After their meeting one Sunday she goes to the Westside Diner for lunch with her bud and his kid and four of the kid’s friends. One of them is maybe twenty-seven, but the rest are all twenty-one or under. They get a big table, it’s not round, like the one that was always reserved for them at the old Cosmic in Columbus Circle, back when they were newly sober, but it’s in a similar spot in the front corner window and it’s hard not to feel that connection. The waiter takes their order and makes a joke about how many kids they have.

I know! And doesn’t my wife look good? her bud says, gesturing in her direction. Everyone at the table cracks up. The fact is, she is plenty old enough to be the mother of the twenty-seven-year-old as well as everyone else at the table and maybe even the thirty-eight-year-old at the table behind them, if it had gone a different way when she was in college. Her bud is joking, but when you’re thirty years older than almost everyone at the table, you may find yourself contemplating how you got there.


You got there with time, which passed until you were old enough to be someone’s parent whether you actually were or not.

There is much laughter at the table, much of the usual storytelling by her bud, much talk of the old days when they were the young sober kids at a diner. They have old days now. Bush Sr. was president when they met. Alanis and P.M. Dawn were on repeat. And when you’re old enough to have old days, and happen to find yourself around people having new days that look like your old days, connecting as you did back then, having the fun you did, holding each other up like you did, though these kids are fully their own, unique set of characters (as you have been, as you are still), you know, you feel the stupid circle of life or whatever, a melancholic mix of how fast it all goes, as well as an infusion of needed energy and youthful enthusiasm.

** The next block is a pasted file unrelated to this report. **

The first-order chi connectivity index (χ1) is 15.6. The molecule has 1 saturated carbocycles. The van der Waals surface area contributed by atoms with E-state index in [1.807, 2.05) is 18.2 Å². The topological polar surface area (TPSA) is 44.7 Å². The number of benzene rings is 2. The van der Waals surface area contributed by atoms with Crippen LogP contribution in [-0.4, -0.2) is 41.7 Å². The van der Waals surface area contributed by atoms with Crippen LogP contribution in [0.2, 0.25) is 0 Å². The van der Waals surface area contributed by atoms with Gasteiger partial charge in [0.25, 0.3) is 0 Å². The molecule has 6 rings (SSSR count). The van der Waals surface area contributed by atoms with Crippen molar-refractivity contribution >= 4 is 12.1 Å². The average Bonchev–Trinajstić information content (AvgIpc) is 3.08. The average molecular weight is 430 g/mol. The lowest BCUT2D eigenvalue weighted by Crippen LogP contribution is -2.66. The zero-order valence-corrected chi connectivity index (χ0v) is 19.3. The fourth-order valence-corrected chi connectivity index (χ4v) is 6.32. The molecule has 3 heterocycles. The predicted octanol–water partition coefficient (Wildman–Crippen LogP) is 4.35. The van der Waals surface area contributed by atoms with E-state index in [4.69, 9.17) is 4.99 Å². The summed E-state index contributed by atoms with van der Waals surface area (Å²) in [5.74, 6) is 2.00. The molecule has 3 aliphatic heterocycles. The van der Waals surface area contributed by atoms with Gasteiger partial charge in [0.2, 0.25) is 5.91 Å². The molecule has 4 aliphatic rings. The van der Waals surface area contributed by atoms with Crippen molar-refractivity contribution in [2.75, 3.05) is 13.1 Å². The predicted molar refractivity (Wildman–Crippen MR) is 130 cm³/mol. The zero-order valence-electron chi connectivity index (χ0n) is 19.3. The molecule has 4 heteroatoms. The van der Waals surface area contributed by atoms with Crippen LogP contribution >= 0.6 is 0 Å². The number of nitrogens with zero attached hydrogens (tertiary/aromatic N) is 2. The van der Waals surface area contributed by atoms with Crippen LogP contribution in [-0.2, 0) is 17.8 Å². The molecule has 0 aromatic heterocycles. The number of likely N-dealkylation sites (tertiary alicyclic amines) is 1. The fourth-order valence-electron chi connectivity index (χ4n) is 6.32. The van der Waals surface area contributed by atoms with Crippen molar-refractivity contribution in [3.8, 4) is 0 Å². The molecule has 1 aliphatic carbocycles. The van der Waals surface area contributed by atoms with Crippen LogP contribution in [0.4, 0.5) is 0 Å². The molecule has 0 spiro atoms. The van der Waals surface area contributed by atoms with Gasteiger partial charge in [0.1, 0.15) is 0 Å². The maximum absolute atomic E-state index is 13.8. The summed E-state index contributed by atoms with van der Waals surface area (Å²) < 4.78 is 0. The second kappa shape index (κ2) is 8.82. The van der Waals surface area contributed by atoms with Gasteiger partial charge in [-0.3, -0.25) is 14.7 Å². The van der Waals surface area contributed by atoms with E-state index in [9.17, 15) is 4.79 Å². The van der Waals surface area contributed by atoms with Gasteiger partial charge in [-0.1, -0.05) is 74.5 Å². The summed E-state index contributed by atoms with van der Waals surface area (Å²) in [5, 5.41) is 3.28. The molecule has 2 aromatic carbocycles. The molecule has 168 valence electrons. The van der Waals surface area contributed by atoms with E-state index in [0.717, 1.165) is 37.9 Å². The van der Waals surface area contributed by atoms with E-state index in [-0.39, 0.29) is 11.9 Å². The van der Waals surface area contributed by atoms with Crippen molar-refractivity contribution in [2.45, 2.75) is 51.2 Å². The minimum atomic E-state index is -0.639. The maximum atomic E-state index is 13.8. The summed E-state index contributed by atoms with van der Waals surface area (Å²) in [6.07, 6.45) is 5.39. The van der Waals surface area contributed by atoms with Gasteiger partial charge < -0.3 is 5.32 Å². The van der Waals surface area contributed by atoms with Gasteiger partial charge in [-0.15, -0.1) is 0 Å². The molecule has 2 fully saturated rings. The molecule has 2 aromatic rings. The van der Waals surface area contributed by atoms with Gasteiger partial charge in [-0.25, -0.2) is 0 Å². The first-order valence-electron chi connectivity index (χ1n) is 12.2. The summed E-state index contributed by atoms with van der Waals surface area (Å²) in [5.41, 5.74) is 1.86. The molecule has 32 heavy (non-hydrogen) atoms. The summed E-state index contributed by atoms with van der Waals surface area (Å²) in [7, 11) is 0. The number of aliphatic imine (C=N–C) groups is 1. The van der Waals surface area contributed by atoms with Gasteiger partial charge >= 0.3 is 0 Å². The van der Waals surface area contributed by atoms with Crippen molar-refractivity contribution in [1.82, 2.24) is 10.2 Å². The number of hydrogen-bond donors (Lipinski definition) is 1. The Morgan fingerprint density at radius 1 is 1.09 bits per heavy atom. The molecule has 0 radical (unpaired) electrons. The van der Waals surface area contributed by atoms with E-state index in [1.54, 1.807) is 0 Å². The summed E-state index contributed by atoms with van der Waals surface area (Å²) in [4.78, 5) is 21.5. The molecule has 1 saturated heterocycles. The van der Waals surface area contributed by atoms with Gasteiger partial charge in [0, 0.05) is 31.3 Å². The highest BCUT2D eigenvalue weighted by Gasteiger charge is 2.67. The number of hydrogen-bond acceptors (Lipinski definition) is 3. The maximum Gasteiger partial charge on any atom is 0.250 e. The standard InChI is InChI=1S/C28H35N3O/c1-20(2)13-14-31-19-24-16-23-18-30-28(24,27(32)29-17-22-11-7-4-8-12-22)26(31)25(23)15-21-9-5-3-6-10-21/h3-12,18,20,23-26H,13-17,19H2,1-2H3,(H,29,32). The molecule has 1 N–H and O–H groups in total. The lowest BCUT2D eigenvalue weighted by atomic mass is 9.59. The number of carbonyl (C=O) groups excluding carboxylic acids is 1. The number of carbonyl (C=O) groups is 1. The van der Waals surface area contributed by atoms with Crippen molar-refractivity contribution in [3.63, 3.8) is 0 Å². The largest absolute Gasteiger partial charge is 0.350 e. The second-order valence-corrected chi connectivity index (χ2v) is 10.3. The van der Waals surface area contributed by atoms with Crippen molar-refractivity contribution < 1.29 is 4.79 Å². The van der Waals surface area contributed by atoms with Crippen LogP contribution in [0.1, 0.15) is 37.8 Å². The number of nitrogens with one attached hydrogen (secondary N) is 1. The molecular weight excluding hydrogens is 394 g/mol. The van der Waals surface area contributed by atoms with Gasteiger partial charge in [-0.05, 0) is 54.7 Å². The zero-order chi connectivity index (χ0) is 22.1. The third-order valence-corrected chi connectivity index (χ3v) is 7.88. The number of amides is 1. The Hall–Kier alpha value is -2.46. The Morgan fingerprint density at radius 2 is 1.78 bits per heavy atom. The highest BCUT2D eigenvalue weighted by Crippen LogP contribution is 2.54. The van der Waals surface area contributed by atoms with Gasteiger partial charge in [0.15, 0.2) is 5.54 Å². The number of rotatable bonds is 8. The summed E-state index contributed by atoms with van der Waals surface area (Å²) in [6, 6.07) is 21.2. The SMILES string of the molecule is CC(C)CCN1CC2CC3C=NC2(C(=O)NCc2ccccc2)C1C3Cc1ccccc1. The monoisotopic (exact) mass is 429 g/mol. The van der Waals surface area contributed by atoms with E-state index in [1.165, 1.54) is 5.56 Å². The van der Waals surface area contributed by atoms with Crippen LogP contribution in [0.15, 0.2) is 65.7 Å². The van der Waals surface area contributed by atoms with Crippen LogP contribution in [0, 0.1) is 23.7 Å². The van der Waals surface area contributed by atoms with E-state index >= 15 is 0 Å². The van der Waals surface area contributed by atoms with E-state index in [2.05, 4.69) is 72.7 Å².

There’s already been too much talk of gifts here, but she and the bud know how far they’ve come and they also know that not all of them made it. The conversation turns to what happens when you stay sober long enough.

You get married, you have kids, you get divorced, but because you have so many friends, such a strong support system, when you get divorced, people give you gifts!


They really don’t, her bud says. That is very specifically about you. You got gifts.

The wife laughs hard, keeps talking. An elderly woman with a walker slowly approaches the table, says something the wife doesn’t hear. The far end of the table busts out laughing.

One of the kids relays what the woman said. That lady with the glasses is the loudest!

Her jaw drops for a second before she laughs; it’s not only hilariously rude, but the only other person who ever thought she was even occasionally too loud in public was her husband, who, in her opinion, needed to relax about that.

No no no, but it was like this, her bud says, she’s like, creeping by with her walker with this whole pitiful old-lady act, and then slows her roll even more to drop her bomb: That lady with the glasses is the loudest! But then once she makes her pronouncement, suddenly she speeds out the door like she’s on roller skates!

Another one of the kids, a rapper, says She heard you say the word “divorce” and she was like “Yo, you think you know what divorce is? I’ve been divorced five times! Divorce gifts. Get back to me four marriages from now. Pfff.” That lady was mad jealous that you were only divorced once.

The entire table starts riffing on the battle of divorces between the wife and the old lady. They are now all laughing very loudly like their gang did back when they were young in a diner. The wife is not the loudest, not if her bud is at the table, anyway. She wasn’t loud at all back in their day, at their table. Their friends were, every one of them, larger-than-life personalities. You had to be loud to be heard in that group, and she used to sometimes wonder how she landed among them. She knew how much she loved them, and how much they loved her. She was never a mouse, she just sometimes felt like she was different. She knows now that she wasn’t.

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